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Wednesday, May 16, 2007

“Largely citing MapQuest, 20% of parents and 21% of kids no longer feel they need the ability to read maps. Instead, they said it was enough to type in locations and match the printed commands with street signs.”

- From a study of 59 kids and parents who gave up either cell phone, Internet, TV or MP3 player for a Nickelodeon study “to gain insight into families’ digital dependency from children aged 8 to 12 and parents of kids up to age 14.”


by Adena Schutzberg on 05/16 at 07:55 AM | Comments | Bookmark and Share

Jason Bloomberg of Zapthink is giving a paper on that topic at the SOA World Conference & Expo. SOBA is “service-oriented business applications (SOBAs).” Bottom line: Mashups in the business world can be expected to hit challenges. The short article is a nice short primer for the less technical.

- Redmond Developer News

by Adena Schutzberg on 05/16 at 07:50 AM | Comments | Bookmark and Share

BBC’s director of future media, Ashley Highfield is excited about the mobile screen and about LBS.

Highfield is already considering the possibilities of adding location tags to programmes such as Springwatch, so those viewing content via a mobile could access extra information. “You could say ‘show me all sightings of the greater spotted plover within five miles of where I am now’,” he said. Viewers could also use their mobile to give more detailed responses to broadcasters, such as visiting the BBC website to add a location tag if they see a particular bird themselves.


by Adena Schutzberg on 05/16 at 07:38 AM | Comments | Bookmark and Share

Free ViaMichelin swung a deal with Motorola, Rough Guides and Creativity Software Ltd to preload European maps on all new Motorola phones from today forward. The maps are for 200 cities across 33 European countries, with street level data and points of interest. It’s just maps - no nav, no link to GPS, but it is free.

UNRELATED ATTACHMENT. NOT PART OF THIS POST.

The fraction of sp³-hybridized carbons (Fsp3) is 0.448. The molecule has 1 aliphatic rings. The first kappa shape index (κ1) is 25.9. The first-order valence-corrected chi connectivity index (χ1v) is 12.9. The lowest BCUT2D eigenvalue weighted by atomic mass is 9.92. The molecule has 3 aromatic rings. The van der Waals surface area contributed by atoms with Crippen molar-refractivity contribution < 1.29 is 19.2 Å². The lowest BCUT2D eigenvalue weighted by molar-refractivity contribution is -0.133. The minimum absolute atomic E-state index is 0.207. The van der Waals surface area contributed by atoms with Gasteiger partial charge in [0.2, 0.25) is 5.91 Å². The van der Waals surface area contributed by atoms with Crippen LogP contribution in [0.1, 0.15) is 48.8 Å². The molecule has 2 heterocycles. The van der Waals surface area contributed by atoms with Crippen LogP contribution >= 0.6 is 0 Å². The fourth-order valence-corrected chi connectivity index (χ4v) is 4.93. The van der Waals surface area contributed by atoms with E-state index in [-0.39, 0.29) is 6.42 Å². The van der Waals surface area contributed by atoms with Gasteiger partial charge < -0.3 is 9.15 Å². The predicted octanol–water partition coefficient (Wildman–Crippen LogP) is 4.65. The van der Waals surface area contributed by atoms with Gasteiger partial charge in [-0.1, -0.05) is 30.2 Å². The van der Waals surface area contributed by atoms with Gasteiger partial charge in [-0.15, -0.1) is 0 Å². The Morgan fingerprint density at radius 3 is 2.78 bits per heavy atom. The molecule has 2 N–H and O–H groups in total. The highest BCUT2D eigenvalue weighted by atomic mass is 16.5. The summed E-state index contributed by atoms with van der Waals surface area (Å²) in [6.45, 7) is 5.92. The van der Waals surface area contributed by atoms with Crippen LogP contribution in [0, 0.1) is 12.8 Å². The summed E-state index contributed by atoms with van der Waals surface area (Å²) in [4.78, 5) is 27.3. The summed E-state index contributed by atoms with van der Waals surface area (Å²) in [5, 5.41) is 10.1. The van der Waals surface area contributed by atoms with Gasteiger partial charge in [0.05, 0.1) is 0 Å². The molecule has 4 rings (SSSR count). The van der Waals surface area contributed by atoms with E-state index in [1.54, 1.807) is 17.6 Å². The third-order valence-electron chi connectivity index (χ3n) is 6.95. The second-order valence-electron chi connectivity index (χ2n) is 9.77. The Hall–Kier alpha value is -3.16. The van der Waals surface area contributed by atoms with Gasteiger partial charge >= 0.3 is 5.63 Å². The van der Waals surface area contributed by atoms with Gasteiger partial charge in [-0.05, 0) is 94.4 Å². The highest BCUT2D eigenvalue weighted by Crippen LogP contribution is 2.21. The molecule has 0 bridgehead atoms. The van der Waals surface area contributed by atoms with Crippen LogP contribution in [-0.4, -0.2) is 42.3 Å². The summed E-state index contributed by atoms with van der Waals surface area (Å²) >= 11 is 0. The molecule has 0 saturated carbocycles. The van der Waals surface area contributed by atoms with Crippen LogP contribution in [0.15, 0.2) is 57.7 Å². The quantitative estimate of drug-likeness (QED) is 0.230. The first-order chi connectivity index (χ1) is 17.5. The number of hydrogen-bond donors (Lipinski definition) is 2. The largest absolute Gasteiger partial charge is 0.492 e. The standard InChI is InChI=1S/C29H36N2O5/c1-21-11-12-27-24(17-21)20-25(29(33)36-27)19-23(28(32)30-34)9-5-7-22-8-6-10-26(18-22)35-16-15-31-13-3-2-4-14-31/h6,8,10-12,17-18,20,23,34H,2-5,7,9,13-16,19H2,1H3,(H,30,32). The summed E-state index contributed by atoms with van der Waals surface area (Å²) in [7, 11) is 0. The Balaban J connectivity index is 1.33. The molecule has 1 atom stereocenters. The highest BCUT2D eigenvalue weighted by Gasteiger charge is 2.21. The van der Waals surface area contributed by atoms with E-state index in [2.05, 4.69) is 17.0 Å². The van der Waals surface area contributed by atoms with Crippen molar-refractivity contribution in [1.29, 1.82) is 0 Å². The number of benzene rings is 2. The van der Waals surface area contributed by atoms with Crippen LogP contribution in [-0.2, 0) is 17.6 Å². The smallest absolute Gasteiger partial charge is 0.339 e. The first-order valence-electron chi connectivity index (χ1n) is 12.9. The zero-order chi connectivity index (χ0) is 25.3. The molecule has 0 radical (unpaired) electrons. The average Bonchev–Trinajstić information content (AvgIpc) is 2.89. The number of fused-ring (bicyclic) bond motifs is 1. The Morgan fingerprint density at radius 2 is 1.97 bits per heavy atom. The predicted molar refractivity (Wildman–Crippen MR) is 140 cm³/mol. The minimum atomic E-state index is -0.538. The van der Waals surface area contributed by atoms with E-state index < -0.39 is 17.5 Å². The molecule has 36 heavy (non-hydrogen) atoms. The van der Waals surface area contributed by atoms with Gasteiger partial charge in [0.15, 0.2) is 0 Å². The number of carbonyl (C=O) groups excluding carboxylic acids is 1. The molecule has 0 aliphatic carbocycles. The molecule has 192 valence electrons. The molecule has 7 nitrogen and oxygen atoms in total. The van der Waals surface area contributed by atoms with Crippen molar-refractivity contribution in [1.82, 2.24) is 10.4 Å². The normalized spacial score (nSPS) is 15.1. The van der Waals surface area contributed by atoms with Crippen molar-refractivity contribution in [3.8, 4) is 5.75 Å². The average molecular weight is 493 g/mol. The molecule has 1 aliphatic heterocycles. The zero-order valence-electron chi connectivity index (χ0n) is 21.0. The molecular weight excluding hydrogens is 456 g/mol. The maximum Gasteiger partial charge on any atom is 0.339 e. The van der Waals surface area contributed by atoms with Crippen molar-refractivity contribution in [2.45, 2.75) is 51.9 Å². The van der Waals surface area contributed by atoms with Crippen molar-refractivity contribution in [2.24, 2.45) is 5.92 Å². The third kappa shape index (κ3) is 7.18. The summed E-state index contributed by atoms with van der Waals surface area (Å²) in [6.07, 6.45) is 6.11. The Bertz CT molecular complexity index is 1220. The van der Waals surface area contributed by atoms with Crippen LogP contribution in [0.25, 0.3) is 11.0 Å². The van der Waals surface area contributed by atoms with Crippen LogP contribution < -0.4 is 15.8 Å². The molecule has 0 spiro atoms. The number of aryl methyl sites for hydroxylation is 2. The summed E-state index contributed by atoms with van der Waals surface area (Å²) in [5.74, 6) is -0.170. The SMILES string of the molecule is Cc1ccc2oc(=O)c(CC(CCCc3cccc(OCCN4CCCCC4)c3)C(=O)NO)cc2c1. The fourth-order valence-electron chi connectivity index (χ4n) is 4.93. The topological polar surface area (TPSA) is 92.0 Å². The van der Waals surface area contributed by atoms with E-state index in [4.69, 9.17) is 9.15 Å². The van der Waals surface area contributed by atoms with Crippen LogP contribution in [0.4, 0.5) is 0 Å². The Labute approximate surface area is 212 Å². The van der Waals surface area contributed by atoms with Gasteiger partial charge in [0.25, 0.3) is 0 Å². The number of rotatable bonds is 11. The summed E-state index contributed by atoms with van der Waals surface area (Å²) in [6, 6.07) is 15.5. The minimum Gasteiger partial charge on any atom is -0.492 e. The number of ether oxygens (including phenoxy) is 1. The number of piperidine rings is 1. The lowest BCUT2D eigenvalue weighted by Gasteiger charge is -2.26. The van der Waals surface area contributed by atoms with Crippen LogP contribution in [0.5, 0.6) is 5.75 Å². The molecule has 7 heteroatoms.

- Pocket Lint

by Adena Schutzberg on 05/16 at 07:24 AM | Comments | Bookmark and Share

There will be no change to the API so apps should still run, and the site should be faster and more accurate, says the company. But what’s the new back end? An in-house solution.

Another change: US users can now get driving directions in 34 European countries. Word is that’s part of trying to pull traffic (which is down at Yahoo Maps) from MapQuest and Google.

There are also more detailed maps of New York City and San Francisco, with more cities in the pipeline. Also upgraded: printing.

I did a very cusory look and found:
- prettier maps than I recall
- smarter directions (when I keyed in an address of an office park it asked which business I want to use as the end point - there was a list of businesses to choose from!)
- the zoom slider has tips to clarify the level (street, city, etc.)
- save options
- options for broadband (flash-based) and dial-up (original non-flash, non-slippy)

- PC Advisor
- ITWorld

by Adena Schutzberg on 05/16 at 06:52 AM | Comments | Bookmark and Share
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